Science As Spiritual Practice
Spiritual endeavor often begins when a direct experience of suffering (or rapture) drives a person out of the confines of self. From there a commitment is established to explore for oneself matters of birth and death, the true and the real. Experience is the seed of aspiration, the deeply rooted commitment to know. That aspiration then drives one into the difficult and transformative realm of spiritual pursuit, into the realm of practice.
Science, in its essence, is no different. We begin with experience, experience seeds aspiration, aspiration drives effort, and effort matures into understanding. Go to any graduate department in physics or biology and ask the aspiring students why they are there. You will hear a range of reasons, but without fail you will always find those who speak of a passion to know the world on its own terms. Often these students describe vivid experiences: their first view through a microscope of the vast ecologies contained in a water drop, or the awesome sight of rapid lightning strikes illuminating the face of a mountain. Such experiences fire a sense of the world's great beauty and the students' own heartfelt desire to understand that beauty on a deeper level.
Of course, such aspiration is only a beginning. It is the depth of one's aspiration that then fuels the student's effort. In scientific and spiritual endeavor alike, that effort must be exhaustive. Training to become a scientist, not unlike the training of a monk, requires a commitment that stretches across decades.
What makes this training different from, say, getting an M.B.A., is that damnable quality about science that drives so many people crazy. In science there is a right answer. A more accurate description would be that in science there is an answer that conforms to the way the world is constructed. If you are to become a scientist, first you must forge your will into a resolve strong enough to persevere in the long search for those answers. Then, most important, you must develop the discernment to know what the answers look like. No one can do this for you. It most be won on your own.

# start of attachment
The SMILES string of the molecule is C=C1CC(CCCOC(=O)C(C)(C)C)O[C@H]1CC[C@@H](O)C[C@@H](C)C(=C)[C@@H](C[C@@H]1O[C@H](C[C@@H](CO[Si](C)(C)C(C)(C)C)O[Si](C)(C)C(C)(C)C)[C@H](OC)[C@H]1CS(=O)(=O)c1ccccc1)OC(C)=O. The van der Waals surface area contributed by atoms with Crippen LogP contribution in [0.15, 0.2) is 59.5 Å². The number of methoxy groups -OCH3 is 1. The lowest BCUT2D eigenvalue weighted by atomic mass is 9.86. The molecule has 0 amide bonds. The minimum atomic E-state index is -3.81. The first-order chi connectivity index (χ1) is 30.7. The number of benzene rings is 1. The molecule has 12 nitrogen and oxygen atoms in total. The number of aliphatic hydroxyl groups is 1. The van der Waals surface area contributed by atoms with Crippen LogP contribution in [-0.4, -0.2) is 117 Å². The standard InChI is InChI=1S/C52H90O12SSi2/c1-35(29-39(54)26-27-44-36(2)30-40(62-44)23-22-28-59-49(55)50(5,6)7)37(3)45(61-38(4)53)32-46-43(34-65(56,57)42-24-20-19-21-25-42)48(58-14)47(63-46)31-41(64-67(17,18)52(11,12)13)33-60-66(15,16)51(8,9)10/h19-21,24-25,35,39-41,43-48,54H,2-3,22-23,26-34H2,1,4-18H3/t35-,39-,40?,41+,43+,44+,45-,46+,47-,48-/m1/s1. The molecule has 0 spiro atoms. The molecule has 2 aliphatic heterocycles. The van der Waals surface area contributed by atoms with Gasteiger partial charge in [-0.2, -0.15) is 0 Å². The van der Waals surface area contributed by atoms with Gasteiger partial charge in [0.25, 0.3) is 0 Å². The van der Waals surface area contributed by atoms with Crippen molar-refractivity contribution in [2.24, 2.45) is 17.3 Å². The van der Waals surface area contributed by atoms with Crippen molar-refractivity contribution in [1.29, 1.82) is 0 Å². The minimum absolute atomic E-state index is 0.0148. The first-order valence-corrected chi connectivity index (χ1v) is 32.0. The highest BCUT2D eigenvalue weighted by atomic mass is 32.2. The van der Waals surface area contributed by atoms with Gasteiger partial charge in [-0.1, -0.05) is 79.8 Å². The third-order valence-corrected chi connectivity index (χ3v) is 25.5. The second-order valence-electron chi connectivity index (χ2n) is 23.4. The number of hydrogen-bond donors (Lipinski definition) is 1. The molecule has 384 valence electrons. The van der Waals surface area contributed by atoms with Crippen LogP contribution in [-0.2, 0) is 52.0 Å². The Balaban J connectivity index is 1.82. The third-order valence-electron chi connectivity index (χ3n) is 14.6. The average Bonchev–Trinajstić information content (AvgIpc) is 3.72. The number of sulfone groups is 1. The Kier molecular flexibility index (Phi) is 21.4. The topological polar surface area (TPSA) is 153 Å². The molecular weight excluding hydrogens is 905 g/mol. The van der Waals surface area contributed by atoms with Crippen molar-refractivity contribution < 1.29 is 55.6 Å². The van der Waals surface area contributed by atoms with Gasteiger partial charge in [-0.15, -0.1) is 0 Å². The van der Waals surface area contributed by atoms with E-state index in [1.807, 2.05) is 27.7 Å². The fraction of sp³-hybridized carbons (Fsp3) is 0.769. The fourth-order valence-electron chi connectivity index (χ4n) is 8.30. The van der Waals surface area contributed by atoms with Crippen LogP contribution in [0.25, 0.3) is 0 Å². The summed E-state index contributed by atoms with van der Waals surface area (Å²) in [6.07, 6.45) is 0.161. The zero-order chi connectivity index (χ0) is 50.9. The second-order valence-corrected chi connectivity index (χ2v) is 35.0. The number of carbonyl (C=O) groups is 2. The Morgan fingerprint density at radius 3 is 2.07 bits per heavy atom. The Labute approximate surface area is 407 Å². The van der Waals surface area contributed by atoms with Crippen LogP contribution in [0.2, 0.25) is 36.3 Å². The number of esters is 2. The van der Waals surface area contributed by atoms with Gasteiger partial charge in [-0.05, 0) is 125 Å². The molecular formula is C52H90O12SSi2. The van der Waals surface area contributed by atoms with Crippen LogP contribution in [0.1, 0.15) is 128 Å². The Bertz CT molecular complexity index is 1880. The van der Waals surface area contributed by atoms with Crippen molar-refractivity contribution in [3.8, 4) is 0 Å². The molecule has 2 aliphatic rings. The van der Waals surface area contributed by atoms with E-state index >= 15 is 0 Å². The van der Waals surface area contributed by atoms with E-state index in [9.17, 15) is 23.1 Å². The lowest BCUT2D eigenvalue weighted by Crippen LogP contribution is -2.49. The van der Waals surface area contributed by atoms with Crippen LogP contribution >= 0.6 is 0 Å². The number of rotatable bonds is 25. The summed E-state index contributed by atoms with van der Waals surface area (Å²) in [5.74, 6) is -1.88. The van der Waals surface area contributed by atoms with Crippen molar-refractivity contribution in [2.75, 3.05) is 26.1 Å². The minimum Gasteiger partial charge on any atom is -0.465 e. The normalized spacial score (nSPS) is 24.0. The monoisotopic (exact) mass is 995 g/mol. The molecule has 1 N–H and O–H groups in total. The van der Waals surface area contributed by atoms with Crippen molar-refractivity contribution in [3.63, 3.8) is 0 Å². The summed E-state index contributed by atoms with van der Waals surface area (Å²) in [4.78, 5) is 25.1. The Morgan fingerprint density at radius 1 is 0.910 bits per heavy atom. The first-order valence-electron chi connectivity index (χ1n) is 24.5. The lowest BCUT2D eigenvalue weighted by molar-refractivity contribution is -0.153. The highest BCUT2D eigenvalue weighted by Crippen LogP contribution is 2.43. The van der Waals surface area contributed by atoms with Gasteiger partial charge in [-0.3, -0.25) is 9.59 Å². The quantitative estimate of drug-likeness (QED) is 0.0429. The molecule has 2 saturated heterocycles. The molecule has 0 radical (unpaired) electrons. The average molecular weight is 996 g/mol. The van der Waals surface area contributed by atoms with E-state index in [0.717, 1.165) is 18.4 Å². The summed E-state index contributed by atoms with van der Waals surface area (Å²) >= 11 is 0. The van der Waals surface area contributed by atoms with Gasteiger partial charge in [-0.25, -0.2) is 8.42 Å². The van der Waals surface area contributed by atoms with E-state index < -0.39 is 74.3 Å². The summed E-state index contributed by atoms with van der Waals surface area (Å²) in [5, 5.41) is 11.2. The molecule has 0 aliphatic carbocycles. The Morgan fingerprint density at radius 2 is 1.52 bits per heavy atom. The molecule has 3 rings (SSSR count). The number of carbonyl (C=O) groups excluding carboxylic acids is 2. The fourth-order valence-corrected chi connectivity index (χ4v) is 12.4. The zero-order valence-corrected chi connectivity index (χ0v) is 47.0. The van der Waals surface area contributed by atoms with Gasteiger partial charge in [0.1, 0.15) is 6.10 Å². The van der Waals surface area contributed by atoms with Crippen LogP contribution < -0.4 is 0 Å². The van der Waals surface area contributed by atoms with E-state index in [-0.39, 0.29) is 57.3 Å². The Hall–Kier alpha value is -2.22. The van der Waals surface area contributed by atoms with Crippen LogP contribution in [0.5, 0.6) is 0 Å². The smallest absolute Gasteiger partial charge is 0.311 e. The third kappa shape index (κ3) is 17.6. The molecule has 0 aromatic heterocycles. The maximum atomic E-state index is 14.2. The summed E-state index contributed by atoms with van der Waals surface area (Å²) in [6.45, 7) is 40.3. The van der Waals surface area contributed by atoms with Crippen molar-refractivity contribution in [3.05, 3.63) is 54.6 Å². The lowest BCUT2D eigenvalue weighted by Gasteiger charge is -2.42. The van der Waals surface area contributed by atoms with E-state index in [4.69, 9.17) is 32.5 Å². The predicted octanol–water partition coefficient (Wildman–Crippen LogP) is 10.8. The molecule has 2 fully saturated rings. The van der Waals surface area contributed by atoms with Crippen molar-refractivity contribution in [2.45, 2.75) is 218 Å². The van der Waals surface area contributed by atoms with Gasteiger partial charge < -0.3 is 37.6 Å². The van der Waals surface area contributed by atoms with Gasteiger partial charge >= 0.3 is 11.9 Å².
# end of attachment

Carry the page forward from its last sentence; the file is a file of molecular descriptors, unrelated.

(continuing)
Past a certain point, there are no answers in the back of the book. In fact, there is no book. Even knowing how to ask the question requires an intuition, a gut feeling that comes from paying close attention to the world as it presents itself. Scientists will talk about "taste" in choosing a problem and knowing how to pursue it. In short, students must learn for themselves when they are on the right path. As the ninth-century Zen master Rinzai taught, "Place no head above your own." The great innovators in science, from Newton to Einstein, were people who steadfastly trusted their own vision of the world's truth.
Ultimately, what brings science and authentic spiritual endeavor into an active parallel is not the nature of the truth each claims to find, but the ethic and practice of inquiry itself.